Dispise? Some of my most favorite people smoke and stink.
Moving right along, here.
Not only do you stink, but,
You're more likely to be:
Neurotic, Disagreeable, less Conscientious, Impulsive, Thrill Seeking, lack Self Discipline, lacking in understanding Consequences....
"Analyses at the facet level indicate that with the exception of Self-Consciousness, all facets of Neuroticism showed significant differences among smoking status groups. Current-smokers scored higher than the other groups on all facets of Neuroticism, with the largest differences in Impulsiveness. Among the facets of Extraversion, there were significant differences only on Excitement Seeking, with current-smokers scoring higher then never-smokers. There were significant differences on Openness to Values, with current-smokers scoring the highest. There were also significant differences on Straightforwardness, Altruism, and Compliance, with current-smokers scoring lower than never-smokers. There were significant differences among groups on all facets of Conscientiousness, with smokers scoring clearly lower than non-smokers. The ÃÂ·2 values are between small and medium effect size (Cohen 1988), which are consistent with previous studies."
Before you look at the Table for all your other characteristics, maybe now would be a good time to light up.
I don't dispise you. Tonight I'll be dancing with one of my most favorite women. I wish she wouldn't smoke.
"A lot of perfumes, colognes, and "air fresheners" stink, too... but I don't go around telling others their chosen odor is offensive... or ask them why they feel the need to bathe in it.
It's one of those "individual" things we always talk about. Some of us don't find the smell of smoke offensive... and some do."
You like the stench, no problem.
Unfortunately, you want to get in front of me at the check out counter with your stench.
I go to the library here when I need to upload or download large files. Seems like this smoking couple always wants to walk in right behind me and sit down in the other two seats right next to mine. YUCK CITY!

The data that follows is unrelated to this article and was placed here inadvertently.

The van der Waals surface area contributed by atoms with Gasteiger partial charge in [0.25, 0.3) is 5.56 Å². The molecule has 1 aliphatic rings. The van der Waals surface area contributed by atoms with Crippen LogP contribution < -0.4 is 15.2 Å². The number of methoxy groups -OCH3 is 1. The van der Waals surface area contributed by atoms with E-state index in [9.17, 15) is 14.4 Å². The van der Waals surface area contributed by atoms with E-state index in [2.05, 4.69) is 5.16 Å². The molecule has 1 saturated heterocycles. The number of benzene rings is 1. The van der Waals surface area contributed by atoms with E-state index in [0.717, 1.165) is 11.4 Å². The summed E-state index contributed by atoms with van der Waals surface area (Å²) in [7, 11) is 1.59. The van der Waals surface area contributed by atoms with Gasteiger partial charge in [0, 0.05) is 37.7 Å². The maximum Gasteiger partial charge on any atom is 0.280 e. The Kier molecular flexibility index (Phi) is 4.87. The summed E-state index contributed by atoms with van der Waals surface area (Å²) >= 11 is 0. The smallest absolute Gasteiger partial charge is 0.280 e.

"Individual' things. Yeah, right.
I''ll be happy to talk to you about your stinky "perfume" when we finish this conversation.
I like nothing stinky...cigarette smoke, men's aftershave, women's overdone perfume. I like my air to smell like clean air. My nose is very sensitive. Some people like my husband are not sensitive to smells. When I take a library book out, I'll know for sure the last person to read that book was a smoker. Same if someone stands near me in line or even walks by me, I smell smoke on their clothes..as well as overdone perfume/aftershave. .
Funny thing about smells. Once the smell cells become saturated with a smell, they can no longer smell it--so I don't have a lot of sympathy for those who say they hate cigarette smell. After the initial whiffs, your nose can't register most of that smell.
It is somewhat like my grandfather's barn when I was a kid. Being from the city, us kids would exclaim in disgust at the smell when we entered the barn. Grandpa would just calmly say, wait a couple minutes--you'll get used to it and hardly notice it any more. You know what? Grandpa was right.
All I know is that there are some folks that are in danger of a nosebleed .... standing up so high on that pedestal must make them feel like "queen of the mountain".
.....whenever I come across one of these sanctimonious threads (and they are coming more frequently and not just from the right, before you break your arms clapping yourselves on the back) this rhyme himself used to sing (cant remember all the words) from his childhood comes to mind.
"and they all went to heaven but the sanctified folks"
There are signs at doctor's offices, radiology centers and oncology centers asking visitors to refrain from wearing perfumes because these smells can really affect the cancer patients in a bad way. So complaining about "smells" may not be an affectation as some of you are implying. These smells may cause a sick person to go home and throw up. I'm definitely not judging but it's just something to think about.
Ah well, if ever the water shortages get so severe we have to make hard choices, I would definitely be one of the filthy ones, preferring to water the plants to having a bath - and yes, of course I could use grey (in my case, very grey) water....but there are many stairs in my house and the bathroom is at the top, wrong side for the garden........
Years ago, I broke my (too expensive) spectacles for the last time.....wandered about in a vague fog ever since...and as my sense of smell has probably deserted me (smoking!), it's easy to live in a cloudy universe of bleary shapes and colours - the garden looks great to my (blind) eyes also.
Aside from some comments that could be taken as internet bullying I think there is some false outrage there.
Those who love you want you to live the longest llife possible and to have the best quality of life. They may become frustrated if they sense you are not even trying to quit but instead coming up with endless justifications and excuses, and now using these silly nicotine substitutes that don't work.
So what do you want your love ones to say to get you to stop because you know they must say something? How many times do they have to suggest, request, ask and even plead for you to quit?